Since 1990, the lighting industry has only been a one-way communication world. Actually it started before 1990. In the ‘bad old days’, the communication was like the Tower of Babel; each manufacturer created their own language to talk between the console and the dimmers. In 1990, a standard was implemented called DMX-512. With the adoption of this standard, the tower slowly came down and we had one language. Still, the communication only flowed in one direction, so if you sent out a message you weren’t always sure that it was being received.
The big news is that on March 31st of this year, a new standard was adopted (insert wild and mad applause). With the adoption of this new standard, the devices can talk back to the console.
This is one of the new standards we have been drooling about for over 5 years while the standards committee did its job.
Just to give you some background on how a standard reaches adoption; an idea is proposed, and then a committee is formed to develop the idea. Then a draft is sent out for peer review. After the reviews come back, the committee evaluates all of the comments, sends out a new draft and the process repeats until everyone is satisfied. Many a year can go by for complex standards to go through the process, but the process does work.
Now that the standard has been adopted, manufacturers will start to implement this new way to talk to lighting gear. What is so special about this new standard you ask? It is the prefix “bi” added to the word directional. Now if I want to know that something is listening, I can just ask and get a response. That is the simple answer; the standard itself is 137 pages of very detailed information. The following is a short description of RDM for those of us who have no desire to read the 137 pages.
RDM (Remote Device Management) is a bi-directional communications protocol developed by the ESTA Technical Standards Program for use in DMX512 control systems. Approved on March 31, 2006, it is the new open standard for DMX512 device configuration and status monitoring. Using only the standard DMX512 pair on pins 2 and 3, RDM allows new RDM-aware and legacy DMX512 devices to share the same physical network.
How does RDM work?
The RDM protocol allows data packets to be inserted into a DMX512 data stream without adversely affecting existing non-RDM equipment. By using a special “Start Code,” and by complying with the timing specifications for DMX512, the RDM protocol allows a console or dedicated RDM controller to send commands to and receive messages from specific moving lights, dimmers, color scrollers, and other RDM enabled devices.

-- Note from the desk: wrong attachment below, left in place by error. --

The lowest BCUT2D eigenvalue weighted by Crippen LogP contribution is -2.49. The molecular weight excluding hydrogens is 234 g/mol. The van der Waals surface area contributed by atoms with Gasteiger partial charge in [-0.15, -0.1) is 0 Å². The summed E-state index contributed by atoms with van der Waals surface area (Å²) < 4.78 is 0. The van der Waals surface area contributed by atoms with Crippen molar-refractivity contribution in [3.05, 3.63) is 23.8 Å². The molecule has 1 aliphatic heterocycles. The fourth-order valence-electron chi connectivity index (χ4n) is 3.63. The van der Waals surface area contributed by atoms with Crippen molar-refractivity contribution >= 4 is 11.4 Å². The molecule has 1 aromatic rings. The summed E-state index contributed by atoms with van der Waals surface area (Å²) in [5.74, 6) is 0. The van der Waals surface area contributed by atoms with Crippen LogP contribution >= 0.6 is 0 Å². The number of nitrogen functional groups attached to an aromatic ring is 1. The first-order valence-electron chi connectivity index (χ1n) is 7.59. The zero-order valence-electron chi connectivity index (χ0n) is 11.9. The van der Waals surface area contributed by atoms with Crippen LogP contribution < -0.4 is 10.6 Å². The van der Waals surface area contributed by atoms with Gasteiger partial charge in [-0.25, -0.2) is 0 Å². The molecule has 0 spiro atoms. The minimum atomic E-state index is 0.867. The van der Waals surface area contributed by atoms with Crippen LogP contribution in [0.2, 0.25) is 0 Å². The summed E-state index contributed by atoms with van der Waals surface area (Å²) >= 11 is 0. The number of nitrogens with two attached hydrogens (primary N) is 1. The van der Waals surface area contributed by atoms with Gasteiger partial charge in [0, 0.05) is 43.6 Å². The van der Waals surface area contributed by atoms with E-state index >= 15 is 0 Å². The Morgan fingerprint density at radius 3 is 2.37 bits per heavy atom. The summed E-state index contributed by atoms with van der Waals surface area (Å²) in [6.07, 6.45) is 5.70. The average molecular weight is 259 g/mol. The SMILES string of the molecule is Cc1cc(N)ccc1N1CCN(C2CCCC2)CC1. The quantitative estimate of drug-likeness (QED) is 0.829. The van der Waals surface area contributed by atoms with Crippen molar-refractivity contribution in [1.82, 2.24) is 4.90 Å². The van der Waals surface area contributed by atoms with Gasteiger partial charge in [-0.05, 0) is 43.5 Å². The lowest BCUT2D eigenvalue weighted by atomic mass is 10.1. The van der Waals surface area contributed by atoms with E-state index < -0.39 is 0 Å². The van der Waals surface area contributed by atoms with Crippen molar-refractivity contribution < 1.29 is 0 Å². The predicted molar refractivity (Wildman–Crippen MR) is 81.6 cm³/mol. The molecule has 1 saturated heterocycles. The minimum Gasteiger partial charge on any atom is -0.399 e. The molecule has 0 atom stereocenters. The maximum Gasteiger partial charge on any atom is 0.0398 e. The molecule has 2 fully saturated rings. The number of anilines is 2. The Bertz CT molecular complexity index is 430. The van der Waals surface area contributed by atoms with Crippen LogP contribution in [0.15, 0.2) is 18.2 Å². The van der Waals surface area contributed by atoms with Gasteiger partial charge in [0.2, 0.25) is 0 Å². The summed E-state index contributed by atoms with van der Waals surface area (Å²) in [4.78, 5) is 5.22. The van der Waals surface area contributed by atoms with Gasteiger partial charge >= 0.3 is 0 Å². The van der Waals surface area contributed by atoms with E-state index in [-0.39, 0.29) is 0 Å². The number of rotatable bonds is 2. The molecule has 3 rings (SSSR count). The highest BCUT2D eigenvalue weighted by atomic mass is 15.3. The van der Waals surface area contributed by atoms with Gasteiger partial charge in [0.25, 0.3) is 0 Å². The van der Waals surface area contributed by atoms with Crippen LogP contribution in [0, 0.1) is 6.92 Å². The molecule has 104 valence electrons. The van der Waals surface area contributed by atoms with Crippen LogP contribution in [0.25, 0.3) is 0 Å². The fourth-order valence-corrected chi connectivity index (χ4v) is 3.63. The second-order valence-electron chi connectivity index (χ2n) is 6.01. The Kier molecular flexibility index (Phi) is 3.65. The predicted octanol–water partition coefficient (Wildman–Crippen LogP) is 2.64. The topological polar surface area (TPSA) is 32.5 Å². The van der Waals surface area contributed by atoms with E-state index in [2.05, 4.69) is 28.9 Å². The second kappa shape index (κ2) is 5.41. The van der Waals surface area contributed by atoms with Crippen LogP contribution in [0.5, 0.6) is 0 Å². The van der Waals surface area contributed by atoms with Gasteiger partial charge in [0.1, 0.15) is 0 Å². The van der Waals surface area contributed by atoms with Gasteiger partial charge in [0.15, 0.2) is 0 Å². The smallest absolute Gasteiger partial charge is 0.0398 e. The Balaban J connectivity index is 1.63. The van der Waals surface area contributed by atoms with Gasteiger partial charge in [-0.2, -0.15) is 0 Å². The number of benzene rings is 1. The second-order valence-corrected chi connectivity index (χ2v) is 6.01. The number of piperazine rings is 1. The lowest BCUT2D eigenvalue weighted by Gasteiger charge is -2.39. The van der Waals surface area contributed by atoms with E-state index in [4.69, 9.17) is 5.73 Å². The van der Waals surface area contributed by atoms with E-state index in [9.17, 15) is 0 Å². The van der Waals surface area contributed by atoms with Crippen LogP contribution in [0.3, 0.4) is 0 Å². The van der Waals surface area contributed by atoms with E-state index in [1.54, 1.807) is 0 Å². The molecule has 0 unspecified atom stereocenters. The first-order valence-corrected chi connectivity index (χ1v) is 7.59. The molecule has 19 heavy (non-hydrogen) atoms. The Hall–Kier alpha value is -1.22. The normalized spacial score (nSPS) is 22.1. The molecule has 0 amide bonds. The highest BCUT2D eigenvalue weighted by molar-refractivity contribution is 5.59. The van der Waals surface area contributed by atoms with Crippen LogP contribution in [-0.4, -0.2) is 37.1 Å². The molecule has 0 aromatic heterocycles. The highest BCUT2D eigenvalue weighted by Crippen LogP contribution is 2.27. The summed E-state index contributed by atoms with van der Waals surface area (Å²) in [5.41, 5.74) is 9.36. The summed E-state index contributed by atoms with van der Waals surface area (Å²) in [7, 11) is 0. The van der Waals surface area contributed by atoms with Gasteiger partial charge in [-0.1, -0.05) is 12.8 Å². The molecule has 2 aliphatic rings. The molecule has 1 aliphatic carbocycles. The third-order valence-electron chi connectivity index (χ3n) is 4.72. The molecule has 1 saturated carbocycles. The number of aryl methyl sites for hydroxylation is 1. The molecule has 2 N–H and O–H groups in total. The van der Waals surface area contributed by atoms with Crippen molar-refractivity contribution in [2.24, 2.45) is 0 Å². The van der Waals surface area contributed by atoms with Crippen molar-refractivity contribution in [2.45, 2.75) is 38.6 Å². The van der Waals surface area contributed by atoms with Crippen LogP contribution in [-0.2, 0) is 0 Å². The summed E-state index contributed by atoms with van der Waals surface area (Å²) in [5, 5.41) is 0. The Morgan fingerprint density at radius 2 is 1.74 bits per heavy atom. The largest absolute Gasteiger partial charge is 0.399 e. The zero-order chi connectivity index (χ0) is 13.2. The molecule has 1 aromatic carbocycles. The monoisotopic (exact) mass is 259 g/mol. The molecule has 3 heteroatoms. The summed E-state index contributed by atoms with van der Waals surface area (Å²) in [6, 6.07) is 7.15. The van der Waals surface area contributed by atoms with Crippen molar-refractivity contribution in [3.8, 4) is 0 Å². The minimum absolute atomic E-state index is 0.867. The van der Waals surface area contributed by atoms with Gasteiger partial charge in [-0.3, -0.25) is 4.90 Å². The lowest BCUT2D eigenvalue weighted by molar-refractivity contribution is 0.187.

Each RDM device is assigned a Unique Identifier (UID) by its manufacturer. This UID is composed of the Manufacturer’s ID and a “serial” number to uniquely identify the device. The RDM controller or console can search for and identify all of the RDM devices connected to it using a process called “discovery.” Once discovered, the controller can communicate with devices individually or in groups by manufacturer.
All of this RDM communication takes place during the time between standard DMX512 “Null START code” frames of level data and is ignored by existing DMX512 compliant equipment. At any time, all RDM traffic may be disabled, removing any speed penalty or compatibility issues with non-compliant equipment in a show critical environment.
Why do we need RDM?
The DMX512 standard has served the industry well for over 17 years. It made possible the independent development and sale of controllers, dimmers, and moving lights. DMX512 is a simple system of transferring “live level data” from a console to a dimmer, moving light or fixture accessory. Clever schemes have been developed to extend this to other types of control such as lamp on/off, fixture recalibration and the like.
As systems using DMX512 have become increasingly more complex, the limits of these schemes have been reached. Further, DMX512 is “talk only”: there is no cross-manufacturer method of returning information from fixtures or dimmers.
RDM allows explicit commands to be sent to a device and responses to be received from it without the use of typical “set a value on channel 1 and then wiggle channel 10” schemes. Functions such as lamp control, recalibration requests, and fan control become standardized commands for all devices.
Manufacturers, however, are not limited to the standard commands. RDM provides for manufacturer-specific commands that can be defined as needed in order to cope with the requirements of introducing new equipment. As new RDM equipment begins to enter the market, it is important to learn from individual manufacturers exactly what their products will communicate.
If after reading all of that you still are in the dark, don’t worry, your console won’t be, and all you have to do is ask and an answer will appear, which is all we ever wanted.